“Sri Lanka is not the only country rethinking its trade policy and COVID-19 is accelerating that process. The challenge of countries is to create jobs and support its recovery. So to some degree the import restriction is understandable. The sensible thing is to see it as an emergency measure, and see what the future will bring. Sri Lanka cannot afford to lose out by holding onto protectionist measures. A seamless tariff regime is needed to join international value chains, and once the world recovers we must rethink our approach to trade.”
The same perspective should somewhat overlap the Government’s approach to investment, especially capital investment, Dr. Weerakoon noted. Different countries will have different needs, and while Sri Lanka may find it easier to attract investment to sectors such as construction, once the economy moves to recovery mode, policy makers will need to switch gears and seek investment that is technology-driven and skills-focused to match Sri Lanka’s aging population dynamics.
Private sector called on to seek value in education and environment
Dilmah Ceylon Tea CEO Dilhan Fernando responding to questions said COVID-19 had shown the private sector also has a role in protecting jobs and livelihoods across the country, as well as finding value in healthcare, environmental and education investment that are “conventionally” seen as costs.
“There is a role for business outside of the conventional understanding. The private sector needs to understand that things like education and healthcare are not a cost but a value. What we are seeing here is a reassessment of our value systems, and COVID-19 has exposed certain structural issues that trigger macroeconomic vulnerabilities. Inequality is exacerbating the COVID-19 impact and the past few months have shown our interconnectedness and need for the private sector to also pool resources with the State and other stakeholders, to find solutions and a new value system – not just financial or commercial, but one that also spans the social and environmental.”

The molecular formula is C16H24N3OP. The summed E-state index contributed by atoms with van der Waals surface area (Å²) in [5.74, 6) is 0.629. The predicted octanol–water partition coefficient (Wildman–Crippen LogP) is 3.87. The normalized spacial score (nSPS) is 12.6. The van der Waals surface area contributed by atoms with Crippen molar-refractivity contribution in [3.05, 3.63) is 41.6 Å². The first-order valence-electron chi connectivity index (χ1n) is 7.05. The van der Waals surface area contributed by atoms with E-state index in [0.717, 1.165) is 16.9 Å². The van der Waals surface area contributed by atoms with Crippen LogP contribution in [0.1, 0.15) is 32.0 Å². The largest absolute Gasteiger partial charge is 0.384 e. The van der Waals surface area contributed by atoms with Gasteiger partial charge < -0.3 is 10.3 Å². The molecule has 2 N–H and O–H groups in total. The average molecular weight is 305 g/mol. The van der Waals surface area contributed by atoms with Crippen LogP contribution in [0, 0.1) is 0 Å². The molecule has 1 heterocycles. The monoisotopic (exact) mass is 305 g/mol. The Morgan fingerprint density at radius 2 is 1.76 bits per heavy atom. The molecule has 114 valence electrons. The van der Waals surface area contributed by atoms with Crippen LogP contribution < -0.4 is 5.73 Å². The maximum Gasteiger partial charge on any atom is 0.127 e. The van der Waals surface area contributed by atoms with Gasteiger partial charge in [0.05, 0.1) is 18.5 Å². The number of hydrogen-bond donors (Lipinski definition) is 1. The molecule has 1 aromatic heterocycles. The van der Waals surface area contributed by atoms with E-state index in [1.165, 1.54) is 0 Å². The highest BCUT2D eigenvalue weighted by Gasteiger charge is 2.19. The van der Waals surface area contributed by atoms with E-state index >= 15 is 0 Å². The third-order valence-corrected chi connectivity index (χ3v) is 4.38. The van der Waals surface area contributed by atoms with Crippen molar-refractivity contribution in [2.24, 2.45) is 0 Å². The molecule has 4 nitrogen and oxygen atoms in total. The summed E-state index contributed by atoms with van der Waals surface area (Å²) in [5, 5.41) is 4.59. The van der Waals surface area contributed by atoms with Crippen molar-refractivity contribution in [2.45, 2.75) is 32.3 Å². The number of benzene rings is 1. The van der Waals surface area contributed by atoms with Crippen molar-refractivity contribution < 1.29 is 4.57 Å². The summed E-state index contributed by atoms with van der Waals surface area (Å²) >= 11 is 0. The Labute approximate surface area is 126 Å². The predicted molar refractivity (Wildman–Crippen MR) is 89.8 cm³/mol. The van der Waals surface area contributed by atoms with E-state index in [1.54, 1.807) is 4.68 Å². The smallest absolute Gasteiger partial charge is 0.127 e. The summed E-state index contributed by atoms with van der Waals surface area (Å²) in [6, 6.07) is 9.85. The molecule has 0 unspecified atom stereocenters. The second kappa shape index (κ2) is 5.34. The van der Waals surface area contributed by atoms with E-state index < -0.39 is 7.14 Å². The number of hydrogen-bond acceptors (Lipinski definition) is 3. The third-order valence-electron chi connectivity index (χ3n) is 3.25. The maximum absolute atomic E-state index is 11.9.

He advocated that companies focus on the sincerity of Corporate Social Responsibility (CSR) projects so they have genuine value, which will be recognised by consumers.
IPS Research Director Dr. Nisha Arunatilake warned that COVID-19 has increased inequality, and due to Sri Lanka’s fiscal issues the Government was only able to spend 0.25% of GDP, which is far lower than other peer economies.
“What we have managed to do is not enough, even though it was comprehensive. When it is not enough people move to different coping mechanisms where they run down savings or get into debt. They could also respond by reducing investment on healthcare and education, which can have a significant impact on productivity levels in the future. This is why it is very important to establish macroeconomic stability.”
Gender inequality exacerbating COVID impact
She also pointed out that COVID-19 has deepened gender inequality. Even though companies are focusing on flexible work hours – and that can provide opportunities – there is a significant number of women who are engaged in agriculture, and those whose work cannot be transferred online, she added. This is made worse by the fact these women also tend to be in the informal sector and therefore have no social protections.
“Government has to take the lead on social welfare, and it will take time for jobs and livelihoods to recover. Studies have shown that even if there is recovery, it will be less than what would have happened if COVID-19 had not happened. On the spending side wasteful expenditure has been limited, but even if you limit expenditure it will not be enough to do the kind of fiscal rebalancing that Sri Lanka needs to do.
“On the revenue side we need to revisit tax policies, but it cannot be premature. Phasing in of tax and fiscal spending will have to be carefully done as there will be little room in the next three years. I hope the Budget will be able to bring some level of fiscal stability in the short term.”